I’m going to get some internet flack for this, but stick with me— Crazy Rich Asians is like a fully-realized, whole Asian food concept. It’s not chicken chow mein. It hits our cultural core but is also enveloped in pretty packaging. It isn’t a Panda Express. (Sorry. Though, I love my Orange Chicken and Cheese Rangoons.) It makes us feel whole. It’s probably why the community is rallying around it. It’s like when McDonald’s goes overseas and you eat a burger, milkshake, and fries in front of Jing’an Temple in Shanghai. It’s a solid cross-section of American culture. Sure, McDonald’s has some local items like Japanese rice cheese balls or Haupia pie in Hawaii, but it’s essentially a fully-baked cultural concept inside another culture. Like a Tur-Duck-En of culture. That’s Crazy Rich Asians.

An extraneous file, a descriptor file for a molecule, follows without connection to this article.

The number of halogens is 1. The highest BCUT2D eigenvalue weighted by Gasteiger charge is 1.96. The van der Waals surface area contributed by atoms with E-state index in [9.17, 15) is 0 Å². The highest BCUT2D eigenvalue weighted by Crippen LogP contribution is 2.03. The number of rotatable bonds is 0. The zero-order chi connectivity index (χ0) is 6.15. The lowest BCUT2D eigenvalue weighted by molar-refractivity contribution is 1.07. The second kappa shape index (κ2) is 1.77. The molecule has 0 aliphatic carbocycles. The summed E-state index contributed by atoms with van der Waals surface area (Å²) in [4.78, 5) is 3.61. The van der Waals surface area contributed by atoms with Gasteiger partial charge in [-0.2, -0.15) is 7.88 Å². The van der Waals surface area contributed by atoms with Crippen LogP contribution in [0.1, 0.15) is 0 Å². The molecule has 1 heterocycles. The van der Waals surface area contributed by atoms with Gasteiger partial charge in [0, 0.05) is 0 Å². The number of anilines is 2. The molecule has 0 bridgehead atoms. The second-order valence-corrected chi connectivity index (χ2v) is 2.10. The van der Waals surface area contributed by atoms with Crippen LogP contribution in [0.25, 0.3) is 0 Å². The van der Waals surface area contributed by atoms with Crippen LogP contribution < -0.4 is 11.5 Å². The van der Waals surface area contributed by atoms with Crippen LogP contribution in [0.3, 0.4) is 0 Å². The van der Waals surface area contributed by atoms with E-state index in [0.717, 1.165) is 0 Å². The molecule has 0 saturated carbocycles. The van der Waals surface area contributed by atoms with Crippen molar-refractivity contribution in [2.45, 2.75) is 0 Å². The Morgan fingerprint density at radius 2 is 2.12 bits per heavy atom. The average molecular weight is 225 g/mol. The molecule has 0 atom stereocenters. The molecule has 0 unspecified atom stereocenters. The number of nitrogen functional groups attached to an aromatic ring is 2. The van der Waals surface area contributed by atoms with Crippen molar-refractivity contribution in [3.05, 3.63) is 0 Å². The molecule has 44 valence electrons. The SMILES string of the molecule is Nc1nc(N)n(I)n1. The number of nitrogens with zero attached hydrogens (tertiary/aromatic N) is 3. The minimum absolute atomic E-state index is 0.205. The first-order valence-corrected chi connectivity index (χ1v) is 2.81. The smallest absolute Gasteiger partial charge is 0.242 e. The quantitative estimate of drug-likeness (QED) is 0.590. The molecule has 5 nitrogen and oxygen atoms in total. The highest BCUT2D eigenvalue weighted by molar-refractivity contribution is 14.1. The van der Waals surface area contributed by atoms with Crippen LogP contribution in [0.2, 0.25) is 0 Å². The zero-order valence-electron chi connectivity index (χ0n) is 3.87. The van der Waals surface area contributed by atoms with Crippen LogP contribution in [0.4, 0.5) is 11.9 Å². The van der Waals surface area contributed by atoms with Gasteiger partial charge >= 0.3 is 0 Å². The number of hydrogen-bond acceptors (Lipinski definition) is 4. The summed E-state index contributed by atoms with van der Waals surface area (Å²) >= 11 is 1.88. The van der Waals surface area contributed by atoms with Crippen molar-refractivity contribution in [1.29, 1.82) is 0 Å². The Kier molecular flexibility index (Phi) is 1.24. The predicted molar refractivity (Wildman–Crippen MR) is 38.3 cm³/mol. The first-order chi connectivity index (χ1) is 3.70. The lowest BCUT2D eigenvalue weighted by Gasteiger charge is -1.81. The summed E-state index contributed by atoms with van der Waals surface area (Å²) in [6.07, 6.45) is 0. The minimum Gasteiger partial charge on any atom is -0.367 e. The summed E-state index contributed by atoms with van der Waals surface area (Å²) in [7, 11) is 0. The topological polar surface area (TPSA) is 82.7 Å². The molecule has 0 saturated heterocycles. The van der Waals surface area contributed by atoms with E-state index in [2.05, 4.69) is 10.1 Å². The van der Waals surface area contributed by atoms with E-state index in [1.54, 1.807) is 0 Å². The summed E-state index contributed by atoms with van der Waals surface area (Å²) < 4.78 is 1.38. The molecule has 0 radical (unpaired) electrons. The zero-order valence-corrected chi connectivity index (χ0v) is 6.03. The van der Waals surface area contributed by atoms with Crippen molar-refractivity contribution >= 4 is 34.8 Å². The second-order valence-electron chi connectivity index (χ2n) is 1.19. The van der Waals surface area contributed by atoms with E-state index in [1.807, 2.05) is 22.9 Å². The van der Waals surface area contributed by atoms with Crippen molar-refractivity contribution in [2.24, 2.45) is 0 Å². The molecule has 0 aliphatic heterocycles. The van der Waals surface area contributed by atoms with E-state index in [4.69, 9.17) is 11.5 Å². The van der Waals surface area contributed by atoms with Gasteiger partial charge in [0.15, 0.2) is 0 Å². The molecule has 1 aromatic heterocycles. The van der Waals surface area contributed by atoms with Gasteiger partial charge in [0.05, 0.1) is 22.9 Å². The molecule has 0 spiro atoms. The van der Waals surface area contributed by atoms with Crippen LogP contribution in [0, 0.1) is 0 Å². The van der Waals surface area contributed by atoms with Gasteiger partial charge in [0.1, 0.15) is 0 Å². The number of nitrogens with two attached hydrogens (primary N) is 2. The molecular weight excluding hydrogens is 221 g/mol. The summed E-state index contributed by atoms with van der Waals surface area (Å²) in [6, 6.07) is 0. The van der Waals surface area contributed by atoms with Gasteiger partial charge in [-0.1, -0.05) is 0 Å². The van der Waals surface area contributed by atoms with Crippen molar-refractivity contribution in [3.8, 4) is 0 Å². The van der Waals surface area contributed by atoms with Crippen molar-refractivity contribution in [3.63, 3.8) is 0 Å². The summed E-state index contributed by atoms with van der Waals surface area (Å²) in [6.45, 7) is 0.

We do these movie nights at Boba Guys where we buy out theaters for our team to celebrate our hard work. I remember two recent movies in particular that stood out, Coco and Black Panther. It’s true that us in the organizing community have read and admired the passion about Black Panther. I can’t speak for each ethnic population, but I know it meant something visceral to some members of our team. I could see it in their eyes or hear it in their tears. As Awkwafina put it, “... that is the power of representation.”
Over the past few months, we’ve helped organize 5+ screenings across the country. I myself have seen the movie four times and have cried every single time. It’s that good. I rank it up there with two other classics: Serendipity and You’ve Got Mail. You may think RomComs are sappy or dated, but given our society’s tone at the moment, we all could use an injection of optimism. Or just watch CRA for a front row seat to an emerging cultural war between US and China— a topic which we’ll surely cover in our book. ;)